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A front-end app providing recipe suggestions and details about nearby farmer's markets
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Fresh Farm Recipes

Fresh Farm Recipes is a front-end application relying primarily on two APIs to provide recipe suggestions to any user, based on up to three fresh ingredients they can submit as search parameters. The application also provides the locations and schedules of nearby farmers markets where ingredients can be obtained, based on a zip code submitted by the user.

Table of Contents


The Fresh Farm Recipes app relies on two APIs and three libraries:

  • The Edamam API (which returns recipes based on provided ingredients)
  • The USDA Farmers Market API (which returns the locations and schedules of more than 8,600 registered farmers markets across the US)
  • jQuery (to power the site's front-end functionality, including the AJAX requests to the two APIs)
  • Leaflet (to build and populate the map displaying the names, addresses, and schedules of nearby farmers markets)
  • Bootstrap (to rapidly and uniformly build out the app's HTML/CSS)

How It Works

Ninety-nine percent of what happens on the Fresh Farm Recipes app is handled essentially by two large click functions tied to the app's two submit forms. When a user submits one, two, or three ingredients via the first form, an AJAX call is made to the Edamam API with the values of the input fields concatenated into the full query URL string. The data that's returned from the AJAX is then used to build a quintet of cards with recipe names, photos, and links. The user is shown only the top five results, so as not to overwhelm them with too many options and to keep the layout of the page tidy.

When a user submits a zip code via the second form, an AJAX call is made to the USDA Farmers Market API, which returns the IDs of nearby markets. A nested AJAX call is then made within the first call to obtain the data tied to each unique ID, and this data is then used to populate both a map and an accompanying list of farmer's market locations.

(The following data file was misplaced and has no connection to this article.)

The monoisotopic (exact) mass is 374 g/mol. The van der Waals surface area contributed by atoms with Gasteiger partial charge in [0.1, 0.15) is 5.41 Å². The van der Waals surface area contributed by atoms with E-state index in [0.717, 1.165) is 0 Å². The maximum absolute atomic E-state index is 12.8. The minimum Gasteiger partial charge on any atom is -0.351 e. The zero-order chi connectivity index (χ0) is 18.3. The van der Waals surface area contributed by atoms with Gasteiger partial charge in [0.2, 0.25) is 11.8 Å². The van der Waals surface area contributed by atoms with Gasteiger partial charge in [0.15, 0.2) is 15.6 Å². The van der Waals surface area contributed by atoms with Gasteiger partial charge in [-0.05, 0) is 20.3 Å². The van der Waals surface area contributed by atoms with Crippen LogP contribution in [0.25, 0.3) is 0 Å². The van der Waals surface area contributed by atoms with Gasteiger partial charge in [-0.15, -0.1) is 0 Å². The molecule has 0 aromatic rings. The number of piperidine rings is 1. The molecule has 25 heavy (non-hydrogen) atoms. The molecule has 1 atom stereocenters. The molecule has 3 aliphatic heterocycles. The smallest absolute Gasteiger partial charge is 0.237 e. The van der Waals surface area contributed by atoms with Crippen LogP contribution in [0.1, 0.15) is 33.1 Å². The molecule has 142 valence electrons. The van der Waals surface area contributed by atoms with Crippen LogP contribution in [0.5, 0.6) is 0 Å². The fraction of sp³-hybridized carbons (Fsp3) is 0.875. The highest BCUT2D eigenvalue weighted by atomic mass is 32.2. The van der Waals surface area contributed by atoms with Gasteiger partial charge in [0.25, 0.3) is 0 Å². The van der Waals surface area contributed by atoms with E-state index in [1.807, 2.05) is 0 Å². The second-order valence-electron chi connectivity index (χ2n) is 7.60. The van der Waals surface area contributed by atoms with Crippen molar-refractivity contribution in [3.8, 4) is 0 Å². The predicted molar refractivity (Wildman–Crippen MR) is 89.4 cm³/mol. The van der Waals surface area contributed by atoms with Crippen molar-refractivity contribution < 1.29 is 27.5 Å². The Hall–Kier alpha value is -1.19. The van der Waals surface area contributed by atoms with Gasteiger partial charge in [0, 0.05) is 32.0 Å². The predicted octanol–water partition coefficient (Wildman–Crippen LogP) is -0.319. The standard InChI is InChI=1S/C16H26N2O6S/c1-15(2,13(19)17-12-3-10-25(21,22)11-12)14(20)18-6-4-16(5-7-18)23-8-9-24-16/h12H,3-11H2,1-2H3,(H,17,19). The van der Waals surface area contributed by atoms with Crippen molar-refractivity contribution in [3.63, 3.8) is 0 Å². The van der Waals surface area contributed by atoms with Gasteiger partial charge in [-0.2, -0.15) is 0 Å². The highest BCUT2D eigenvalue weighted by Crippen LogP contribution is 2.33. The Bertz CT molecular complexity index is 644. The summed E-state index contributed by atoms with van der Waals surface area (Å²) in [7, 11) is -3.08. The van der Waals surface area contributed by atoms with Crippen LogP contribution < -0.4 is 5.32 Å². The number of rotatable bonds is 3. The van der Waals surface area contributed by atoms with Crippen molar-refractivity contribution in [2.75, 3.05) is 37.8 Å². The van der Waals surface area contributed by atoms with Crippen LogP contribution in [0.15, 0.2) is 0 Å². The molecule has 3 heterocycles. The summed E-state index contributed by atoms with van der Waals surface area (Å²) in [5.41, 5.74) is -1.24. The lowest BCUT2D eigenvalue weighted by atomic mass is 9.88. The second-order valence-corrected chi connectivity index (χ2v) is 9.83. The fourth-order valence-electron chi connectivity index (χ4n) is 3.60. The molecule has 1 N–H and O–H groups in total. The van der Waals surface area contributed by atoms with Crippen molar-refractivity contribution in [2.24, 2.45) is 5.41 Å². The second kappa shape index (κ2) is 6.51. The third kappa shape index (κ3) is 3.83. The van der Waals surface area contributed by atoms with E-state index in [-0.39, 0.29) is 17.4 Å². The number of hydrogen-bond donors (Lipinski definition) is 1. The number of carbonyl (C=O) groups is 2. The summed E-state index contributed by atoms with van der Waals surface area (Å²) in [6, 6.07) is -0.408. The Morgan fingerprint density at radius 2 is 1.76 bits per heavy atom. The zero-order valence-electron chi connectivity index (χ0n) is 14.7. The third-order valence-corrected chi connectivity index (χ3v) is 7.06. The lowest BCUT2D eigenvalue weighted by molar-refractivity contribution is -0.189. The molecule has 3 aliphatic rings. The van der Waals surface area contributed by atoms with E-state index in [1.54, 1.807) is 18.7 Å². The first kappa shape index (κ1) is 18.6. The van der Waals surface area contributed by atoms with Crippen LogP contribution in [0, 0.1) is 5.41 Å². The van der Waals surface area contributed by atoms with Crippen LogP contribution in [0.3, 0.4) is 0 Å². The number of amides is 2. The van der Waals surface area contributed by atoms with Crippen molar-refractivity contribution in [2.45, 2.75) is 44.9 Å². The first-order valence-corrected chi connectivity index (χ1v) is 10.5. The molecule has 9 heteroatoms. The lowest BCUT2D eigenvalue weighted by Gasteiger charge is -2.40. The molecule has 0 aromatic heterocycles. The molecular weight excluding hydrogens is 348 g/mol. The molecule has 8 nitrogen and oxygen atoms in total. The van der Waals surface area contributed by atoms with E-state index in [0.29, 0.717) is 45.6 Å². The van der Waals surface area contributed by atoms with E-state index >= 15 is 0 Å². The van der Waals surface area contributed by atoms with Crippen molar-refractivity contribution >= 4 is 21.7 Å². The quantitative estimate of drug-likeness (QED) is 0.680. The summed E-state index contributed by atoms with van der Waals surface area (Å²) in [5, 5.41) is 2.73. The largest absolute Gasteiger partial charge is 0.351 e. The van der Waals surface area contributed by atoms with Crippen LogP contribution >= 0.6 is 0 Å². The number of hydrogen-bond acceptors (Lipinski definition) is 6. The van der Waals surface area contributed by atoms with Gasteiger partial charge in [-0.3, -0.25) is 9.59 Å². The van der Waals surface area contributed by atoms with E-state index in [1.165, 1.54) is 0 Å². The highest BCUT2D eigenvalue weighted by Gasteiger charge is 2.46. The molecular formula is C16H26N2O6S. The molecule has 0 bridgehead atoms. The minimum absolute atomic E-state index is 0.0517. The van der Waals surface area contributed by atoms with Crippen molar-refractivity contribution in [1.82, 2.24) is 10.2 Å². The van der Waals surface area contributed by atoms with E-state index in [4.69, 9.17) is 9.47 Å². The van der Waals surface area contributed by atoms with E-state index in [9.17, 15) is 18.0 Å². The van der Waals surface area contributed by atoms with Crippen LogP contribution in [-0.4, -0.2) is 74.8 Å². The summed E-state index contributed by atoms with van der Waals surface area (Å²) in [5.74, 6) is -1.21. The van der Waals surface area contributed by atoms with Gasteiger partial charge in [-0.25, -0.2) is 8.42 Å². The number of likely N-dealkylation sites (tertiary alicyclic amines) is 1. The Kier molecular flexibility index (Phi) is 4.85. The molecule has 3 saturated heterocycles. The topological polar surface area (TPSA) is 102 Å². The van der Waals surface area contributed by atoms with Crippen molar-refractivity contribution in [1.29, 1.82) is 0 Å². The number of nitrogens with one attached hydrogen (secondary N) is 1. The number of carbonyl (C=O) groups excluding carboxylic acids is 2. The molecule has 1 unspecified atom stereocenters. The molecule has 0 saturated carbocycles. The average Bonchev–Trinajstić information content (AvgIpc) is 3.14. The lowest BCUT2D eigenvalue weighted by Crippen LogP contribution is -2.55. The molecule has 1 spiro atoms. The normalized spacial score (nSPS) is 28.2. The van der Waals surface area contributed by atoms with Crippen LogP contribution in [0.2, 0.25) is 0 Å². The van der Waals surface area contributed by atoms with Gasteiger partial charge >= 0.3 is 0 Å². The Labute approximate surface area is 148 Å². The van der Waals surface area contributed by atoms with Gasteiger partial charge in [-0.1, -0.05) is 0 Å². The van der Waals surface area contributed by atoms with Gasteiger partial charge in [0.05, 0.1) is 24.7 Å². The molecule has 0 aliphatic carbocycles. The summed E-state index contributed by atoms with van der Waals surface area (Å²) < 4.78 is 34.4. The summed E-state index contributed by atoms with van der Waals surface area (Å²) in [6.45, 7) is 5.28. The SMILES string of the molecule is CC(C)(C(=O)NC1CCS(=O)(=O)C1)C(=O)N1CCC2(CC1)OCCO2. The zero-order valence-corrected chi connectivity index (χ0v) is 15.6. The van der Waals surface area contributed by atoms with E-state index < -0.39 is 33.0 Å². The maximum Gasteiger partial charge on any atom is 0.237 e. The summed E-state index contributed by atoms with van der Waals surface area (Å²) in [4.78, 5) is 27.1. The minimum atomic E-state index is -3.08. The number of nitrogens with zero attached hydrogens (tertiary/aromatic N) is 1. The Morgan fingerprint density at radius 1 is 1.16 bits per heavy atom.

The map is built with Leaflet, which relies on coordinates not only to center the map over a specific area but also to populate the map with markers containing the farmers market data. The USDA Farmers Market API provides the coordinates for each market, but embedded within a Google Maps link, so a series of split calls is used to pull the longitude and latitude out of the longer URL string, like so:

const marketMapURL = secondaryResults.marketdetails.GoogleLink;
const frontChop = marketMapURL.split('q=');
const backChop = frontChop[1].split('(');
const lonLatChop = backChop[0].split('%2C');
const latChop = lonLatChop[1].split('%20');
const lon = lonLatChop[0];
const lat = latChop[1];
const marker = L.marker([lon, lat]).addTo(newMap);

The map is then centered on the marker for the closest market.

Future Plans

Randomly Selected Recipes

Currently, the app returns only the top five search results. While limiting the page to five results works nicely visually, a future version of the app should return five random results with each click, so that the user gets new suggestions every time.

Limit Market Search by Distance

Currently, the app shows a map of the nearest farmers markets and a list with the distance to each farmers market. A future version of the app will allow the user to limit the search by distance, so that only markets within a set radius are shown.

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